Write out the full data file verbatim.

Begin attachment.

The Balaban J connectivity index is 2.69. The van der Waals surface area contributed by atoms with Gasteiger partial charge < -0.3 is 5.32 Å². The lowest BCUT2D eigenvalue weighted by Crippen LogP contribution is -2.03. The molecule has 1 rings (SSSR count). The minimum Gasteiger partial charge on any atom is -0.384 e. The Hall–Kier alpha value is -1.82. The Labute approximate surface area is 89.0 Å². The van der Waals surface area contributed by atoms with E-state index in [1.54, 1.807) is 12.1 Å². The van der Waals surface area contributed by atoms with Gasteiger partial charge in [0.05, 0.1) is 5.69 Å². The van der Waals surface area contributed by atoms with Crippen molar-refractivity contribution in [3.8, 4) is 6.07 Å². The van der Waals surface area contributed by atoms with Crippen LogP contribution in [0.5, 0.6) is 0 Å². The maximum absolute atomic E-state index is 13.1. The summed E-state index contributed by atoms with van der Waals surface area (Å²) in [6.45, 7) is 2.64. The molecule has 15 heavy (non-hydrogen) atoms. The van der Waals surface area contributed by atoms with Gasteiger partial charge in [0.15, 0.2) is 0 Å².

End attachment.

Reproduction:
The Balaban J connectivity index is 2.69. The van der Waals surface area contributed by atoms with Gasteiger partial charge < -0.3 is 5.32 Å². The lowest BCUT2D eigenvalue weighted by Crippen LogP contribution is -2.03. The molecule has 1 rings (SSSR count). The minimum Gasteiger partial charge on any atom is -0.384 e. The Hall–Kier alpha value is -1.82. The Labute approximate surface area is 89.0 Å². The van der Waals surface area contributed by atoms with E-state index in [1.54, 1.807) is 12.1 Å². The van der Waals surface area contributed by atoms with Gasteiger partial charge in [0.05, 0.1) is 5.69 Å². The van der Waals surface area contributed by atoms with Crippen molar-refractivity contribution in [3.8, 4) is 6.07 Å². The van der Waals surface area contributed by atoms with Crippen LogP contribution in [0.5, 0.6) is 0 Å². The maximum absolute atomic E-state index is 13.1. The summed E-state index contributed by atoms with van der Waals surface area (Å²) in [6.45, 7) is 2.64. The molecule has 15 heavy (non-hydrogen) atoms. The van der Waals surface area contributed by atoms with Gasteiger partial charge in [0.15, 0.2) is 0 Å².